“The Eagle Analyze”
Stanza I Summary
He clasps the crag with crooked hands;
- The eagle holds on to a cliff with claws that look like “crooked” or deformed human hands.
- He “clasps” the cliff the way you clasp someone’s hand in a handshake. The eagle is holding on super-tight to the rock.
- He’s also a male eagle. Don’t ask us how the speaker knows this. If you were being critical of Tennyson, you might say that the eagle is supposed to make us think of so-called “masculine” virtues like strength and self-sufficiency.
- We all know that a “crag” implies sharp rocks and cliffs, but we can get more specific than that. A crag is not just a cliff, but it’s the part of a cliff that juts out from the main body of rock. Crags can be massive – almost the size of mountains themselves – but they always jut out from some larger rock. They are exposed and hard or dangerous for humans to access. The eagle is out of our reach.
- As if to emphasize the eagle’s inaccessibility, the first line features alliteration using the harsh, hard “c” sound.
- The eagle is thinking, “Whose hands are you calling crooked, Poet?” The comparison of the eagle’s claws to hands means that the poet is not trying to describe nature independently of humans. He describes nature in reference to humans.
Close to the sun in lonely lands,
- The eagle is really high up there, and all by himself. So far up that it appears to be near the same height as the sun. (What’s that, like 93 million miles or something?) OK, “close” is a relative term. If the earth and the sun are the two opposite poles of distance, than the eagle seems closer to the sun than to earth, which makes us wonder how the speaker can see the eagle so well, if it’s so far away.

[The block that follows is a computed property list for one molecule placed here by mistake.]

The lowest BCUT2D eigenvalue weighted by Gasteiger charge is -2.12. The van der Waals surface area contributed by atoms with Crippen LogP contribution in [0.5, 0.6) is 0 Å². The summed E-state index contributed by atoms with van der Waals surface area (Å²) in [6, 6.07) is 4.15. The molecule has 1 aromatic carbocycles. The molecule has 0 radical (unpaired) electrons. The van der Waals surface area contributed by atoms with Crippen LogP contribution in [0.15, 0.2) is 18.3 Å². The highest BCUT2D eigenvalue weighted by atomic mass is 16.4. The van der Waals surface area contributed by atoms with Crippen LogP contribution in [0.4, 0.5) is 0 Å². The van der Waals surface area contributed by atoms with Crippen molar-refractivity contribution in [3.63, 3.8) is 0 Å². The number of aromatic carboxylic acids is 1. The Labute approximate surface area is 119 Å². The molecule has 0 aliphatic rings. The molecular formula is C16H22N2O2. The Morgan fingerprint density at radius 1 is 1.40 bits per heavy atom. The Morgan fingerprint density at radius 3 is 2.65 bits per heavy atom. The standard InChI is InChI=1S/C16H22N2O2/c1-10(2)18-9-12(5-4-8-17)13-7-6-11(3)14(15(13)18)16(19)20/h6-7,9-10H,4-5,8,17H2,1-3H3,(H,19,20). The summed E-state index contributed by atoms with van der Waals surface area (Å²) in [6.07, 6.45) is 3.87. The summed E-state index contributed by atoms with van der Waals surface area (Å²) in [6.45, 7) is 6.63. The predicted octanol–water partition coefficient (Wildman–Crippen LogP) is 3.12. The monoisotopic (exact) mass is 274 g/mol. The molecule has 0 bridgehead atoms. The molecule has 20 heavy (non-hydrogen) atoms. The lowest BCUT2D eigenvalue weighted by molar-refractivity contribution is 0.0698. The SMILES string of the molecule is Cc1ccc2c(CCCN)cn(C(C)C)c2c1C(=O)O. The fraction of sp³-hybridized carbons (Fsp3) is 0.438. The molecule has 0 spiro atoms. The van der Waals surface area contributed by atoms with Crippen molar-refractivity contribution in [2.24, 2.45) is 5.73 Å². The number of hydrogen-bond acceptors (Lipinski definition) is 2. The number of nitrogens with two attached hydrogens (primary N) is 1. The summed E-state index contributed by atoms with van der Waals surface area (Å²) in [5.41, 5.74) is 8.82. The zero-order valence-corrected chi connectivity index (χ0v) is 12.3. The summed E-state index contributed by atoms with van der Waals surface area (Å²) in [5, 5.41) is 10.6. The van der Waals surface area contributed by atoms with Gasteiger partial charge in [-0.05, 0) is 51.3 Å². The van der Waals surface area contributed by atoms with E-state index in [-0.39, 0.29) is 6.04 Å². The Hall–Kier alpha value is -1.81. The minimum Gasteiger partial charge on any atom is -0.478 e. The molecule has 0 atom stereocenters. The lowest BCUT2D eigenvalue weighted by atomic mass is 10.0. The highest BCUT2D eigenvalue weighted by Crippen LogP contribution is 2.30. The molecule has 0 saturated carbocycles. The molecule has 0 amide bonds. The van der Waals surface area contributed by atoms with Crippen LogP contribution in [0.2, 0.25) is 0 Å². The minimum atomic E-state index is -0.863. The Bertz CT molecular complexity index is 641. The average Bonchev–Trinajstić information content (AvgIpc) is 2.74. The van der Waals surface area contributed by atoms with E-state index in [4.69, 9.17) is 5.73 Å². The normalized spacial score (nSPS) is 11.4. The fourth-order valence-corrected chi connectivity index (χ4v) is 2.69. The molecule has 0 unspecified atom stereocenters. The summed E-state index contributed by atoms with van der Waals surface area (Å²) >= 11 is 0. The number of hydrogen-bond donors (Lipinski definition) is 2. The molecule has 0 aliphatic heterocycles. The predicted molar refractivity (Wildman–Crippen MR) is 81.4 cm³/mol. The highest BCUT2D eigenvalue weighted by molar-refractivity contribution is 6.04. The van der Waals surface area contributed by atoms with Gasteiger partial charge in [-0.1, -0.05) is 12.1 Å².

- “Lonely lands” is another straightforward example of alliteration. It’s also an unusual way to describe a high rock surrounded by sky.
- Why does the poet use the plural, “lands,” if the rock is the only land in sight? Once again, the eagle’s world is described in reference to our own earthly world, where we have lands in abundance. And do eagles get lonely? We’d guess not. Otherwise they’d likely hang out with each other more often.
Ring’d with the azure world, he stands.
- The eagle is surrounded by blue skies. The blue sky forms a “ring” or circle around the eagle.
- We now appear to be seeing the world from the eagle’s perspective. The eagle sees nothing but blue, but the person looking at the eagle would also see the rock on which it was perched. The speaker’s imagination has leapt into the sky to join the bird.
- “Azure” is a kind of deep, bright, beautiful blue color often associated with clean ocean water. When the sun is shining, the sea appears azure, and so does the sky. The sky also appears more blue, or azure, the further away from the horizon that you look (source). Basically, the eagle is at the very center of the bluest, most central part of the sky. It’s in the center of the center.
- Tennyson contracts “ringed” to “ring’d” to emphasize that we should pronounce it as one syllable, and not as “ring-éd,” as it often is in Shakespeare and other Renaissance plays.
- Speaking of pronunciation, “azure” is an incredibly difficult word to pronounce. If you know any French, you can just say, “azeure.” The rest of us can take comfort in the fact that even the people on this cool pronunciation website can’t seem to agree.
- For all the fuss that the poem makes about the eagle, you’d think it were doing something really interesting, right? False. The first stanza builds to the thundering climax: “he stands.”